When you pay attention to ways of saving energy in your home during the summer months, you will stay cooler in your home, you will be doing your part in reducing your carbon footprint, and your pocketbook will benefit.
Fortunately, many simple ways exist, and they all can really make a big difference! Here are some ideas to reduce your use of energy during the hot summer season.
- Wash laundry in the early morning or evening hours when it is cooler outside –
This is particularly recommended if you plan to run the dryer. Otherwise, running it during the day will add unwanted heat to your home, and result in the air conditioner needing to run more. Also, be sure to clean the lint trap after every use to ensure the dryer runs more efficiently. If you do plan to use your dryer, another tip is not to throw your clothes into the dryer all balled up. Instead, be sure to shake them out, as this will make drying faster. An alternate option is to use a clothesline for drying.
- Open your windows when it cools down –
This is not always an option in warmer, humid climates. However, if you live where it cools down in the evenings and overnight, you can turn off your air conditioning unit then, and open the windows to let in the natural cool air. Open windows on opposite sides of the house to create a cross-breeze.
- Close your windows in the morning –
If your windows were open during the night to allow the hot air out and the cool air in, make sure you close them all in the morning before the outside air gets hotter than the air inside your home.
- Turn up the thermostat on your air conditioner –
This is common knowledge, but how much should you aim for? There is a bit of variation, but the general consensus or recommendation is that you set the thermostat to at least 78 degrees Fahrenheit (26 degrees Celsius) when you are home, and to 85 Fahrenheit (29 degrees Celsius) when you are not home. The less difference that there is between the outside and inside of your home, the more cost and energy savings there will be. In fact, for each degree you don’t turn up your thermostat in the summer, you can save up to 7% in the energy needed to run the air conditioning unit, which adds up to savings on your utility bills too! In addition to using programmable thermostats, you can also get WiFi thermostats so that you can control your air conditioner from remote locations.
- Keep warm appliances away from your thermostat –
Televisions or lamps located close to the thermostat will result in your air conditioning running more than necessary as it will sense the heat coming off of these devices.
- Consider installing ceiling fans or using portable fans –
Use of ceiling fans or portable fans in combination with air conditioning allows you to adjust the thermostat to a higher temperature, and still remain comfortable. Be sure to run ceiling fans in the counterclockwise direction to feel the cooling effect. In addition, turn all fans off when you leave the room as they are not actually cooling the temperature of the room; they are only making you feel cooled from the air movement when you are in the room. Even though fans take energy, they don’t use as much as air conditioning units do.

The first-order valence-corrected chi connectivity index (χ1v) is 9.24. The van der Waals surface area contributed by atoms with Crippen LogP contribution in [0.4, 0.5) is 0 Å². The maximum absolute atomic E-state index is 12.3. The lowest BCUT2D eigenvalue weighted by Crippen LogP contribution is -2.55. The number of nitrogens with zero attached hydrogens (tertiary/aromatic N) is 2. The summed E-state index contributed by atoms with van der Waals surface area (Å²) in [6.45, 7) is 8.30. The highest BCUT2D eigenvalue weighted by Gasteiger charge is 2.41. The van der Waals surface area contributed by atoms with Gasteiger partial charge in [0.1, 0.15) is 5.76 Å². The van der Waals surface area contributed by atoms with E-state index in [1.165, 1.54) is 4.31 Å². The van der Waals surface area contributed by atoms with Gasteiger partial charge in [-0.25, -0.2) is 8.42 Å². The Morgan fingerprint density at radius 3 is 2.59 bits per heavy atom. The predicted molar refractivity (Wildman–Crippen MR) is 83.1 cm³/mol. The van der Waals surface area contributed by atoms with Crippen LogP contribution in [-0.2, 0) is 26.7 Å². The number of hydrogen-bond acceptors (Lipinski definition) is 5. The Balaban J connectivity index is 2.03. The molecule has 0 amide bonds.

- Make sure your central air conditioner is in the shade –
When installing a central air conditioning unit, you want to put it in the shade, and avoid having it in direct sunlight such as on the south or west sides of your house. If needed, plant a shrub to give it shade, but make sure that the shrub is not too close as this will prevent proper ventilation of the unit. The less direct sunlight on your air conditioner, the less power it takes to cool the interior of your home. This can save up to 10% in energy costs.
- Use CFL’s or LED’s –
Incandescent bulbs use more energy, plus they emit heat and warm up the room.
- Do not use the heater portion of your dishwasher –
Instead, open the door after the wash to allow air drying. However, monitor for the potential for mold growth. In that case, you may want to alternate air drying with use of the heat in the dishwasher. If using the heat in the dishwasher for drying, do so during the time of day when it is most cool outside.
- Avoid use of the stove and oven –
Instead, use your microwave, which will keep your home cooler and will use up to 2/3 less energy than your stove. Use your outdoor grill, or use a crockpot. If you must bake, do it in the evening when it has cooled, and preferably when your windows of your home are open and the air conditioning unit can be turned off. In addition, if you must use the oven, be sure to use it for baking multiple items at once. It takes the same amount of energy to bake four items as it does one!
If you need to use the stove, match the size of the pot to the size of the element. Electric kettles use 40% less energy than stove-top kettles, and create less heat.
- You do not need to run the pool pump day and night –
Pool pumps take up a lot of energy, and do not need to be run 24 hours/day. The main purpose of your pump is to help circulate the water, and keep your pool clean and free of developing algae (in conjunction with the use of algaecide and chlorine). On average, you only need to run your pool pump about eight hours per day. There are factors that can affect this, of course, such as how hot the weather is, the balance of your pool chemicals, and the size of your pool.
- Use bathroom and kitchen fans as little as possible –
When your air conditioning unit is on, you want to reduce the use of bathroom and kitchen fans as they cause cooled conditioned air to be removed from your home.